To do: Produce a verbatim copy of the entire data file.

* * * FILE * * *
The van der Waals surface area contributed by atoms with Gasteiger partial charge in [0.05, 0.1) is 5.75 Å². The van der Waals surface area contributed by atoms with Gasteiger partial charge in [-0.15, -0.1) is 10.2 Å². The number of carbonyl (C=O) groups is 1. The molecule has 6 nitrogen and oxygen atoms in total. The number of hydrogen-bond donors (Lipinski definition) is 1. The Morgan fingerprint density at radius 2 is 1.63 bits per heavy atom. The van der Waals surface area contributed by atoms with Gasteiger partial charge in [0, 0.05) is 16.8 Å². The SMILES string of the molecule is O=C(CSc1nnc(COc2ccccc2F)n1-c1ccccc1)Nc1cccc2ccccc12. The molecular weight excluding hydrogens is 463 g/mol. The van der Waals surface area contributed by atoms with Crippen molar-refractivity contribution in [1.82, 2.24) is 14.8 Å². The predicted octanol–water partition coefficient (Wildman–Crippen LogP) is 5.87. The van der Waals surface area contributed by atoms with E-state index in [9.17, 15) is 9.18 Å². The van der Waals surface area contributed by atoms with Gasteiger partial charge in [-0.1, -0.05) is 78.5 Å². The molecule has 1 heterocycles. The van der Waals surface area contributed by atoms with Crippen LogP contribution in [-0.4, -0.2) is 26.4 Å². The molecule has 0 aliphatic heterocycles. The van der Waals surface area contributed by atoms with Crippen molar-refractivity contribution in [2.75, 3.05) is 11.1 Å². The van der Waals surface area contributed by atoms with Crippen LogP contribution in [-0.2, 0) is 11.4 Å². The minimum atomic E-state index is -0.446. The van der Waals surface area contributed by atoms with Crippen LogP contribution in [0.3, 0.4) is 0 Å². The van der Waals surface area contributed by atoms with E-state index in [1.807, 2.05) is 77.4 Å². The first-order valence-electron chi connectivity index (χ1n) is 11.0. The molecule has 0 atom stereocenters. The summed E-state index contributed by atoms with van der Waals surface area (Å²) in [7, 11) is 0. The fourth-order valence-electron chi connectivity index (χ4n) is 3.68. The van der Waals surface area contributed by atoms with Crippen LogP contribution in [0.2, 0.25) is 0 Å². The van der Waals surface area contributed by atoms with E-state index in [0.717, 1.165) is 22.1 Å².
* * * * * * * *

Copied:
The van der Waals surface area contributed by atoms with Gasteiger partial charge in [0.05, 0.1) is 5.75 Å². The van der Waals surface area contributed by atoms with Gasteiger partial charge in [-0.15, -0.1) is 10.2 Å². The number of carbonyl (C=O) groups is 1. The molecule has 6 nitrogen and oxygen atoms in total. The number of hydrogen-bond donors (Lipinski definition) is 1. The Morgan fingerprint density at radius 2 is 1.63 bits per heavy atom. The van der Waals surface area contributed by atoms with Gasteiger partial charge in [0, 0.05) is 16.8 Å². The SMILES string of the molecule is O=C(CSc1nnc(COc2ccccc2F)n1-c1ccccc1)Nc1cccc2ccccc12. The molecular weight excluding hydrogens is 463 g/mol. The van der Waals surface area contributed by atoms with Crippen molar-refractivity contribution in [1.82, 2.24) is 14.8 Å². The predicted octanol–water partition coefficient (Wildman–Crippen LogP) is 5.87. The van der Waals surface area contributed by atoms with E-state index in [9.17, 15) is 9.18 Å². The van der Waals surface area contributed by atoms with Gasteiger partial charge in [-0.1, -0.05) is 78.5 Å². The molecule has 1 heterocycles. The van der Waals surface area contributed by atoms with Crippen LogP contribution in [-0.4, -0.2) is 26.4 Å². The molecule has 0 aliphatic heterocycles. The van der Waals surface area contributed by atoms with Crippen molar-refractivity contribution in [2.75, 3.05) is 11.1 Å². The van der Waals surface area contributed by atoms with Crippen LogP contribution in [-0.2, 0) is 11.4 Å². The minimum atomic E-state index is -0.446. The van der Waals surface area contributed by atoms with Crippen LogP contribution in [0.3, 0.4) is 0 Å². The van der Waals surface area contributed by atoms with E-state index in [1.807, 2.05) is 77.4 Å². The first-order valence-electron chi connectivity index (χ1n) is 11.0. The molecule has 0 atom stereocenters. The summed E-state index contributed by atoms with van der Waals surface area (Å²) in [7, 11) is 0. The fourth-order valence-electron chi connectivity index (χ4n) is 3.68. The van der Waals surface area contributed by atoms with Crippen LogP contribution in [0.2, 0.25) is 0 Å². The van der Waals surface area contributed by atoms with E-state index in [0.717, 1.165) is 22.1 Å².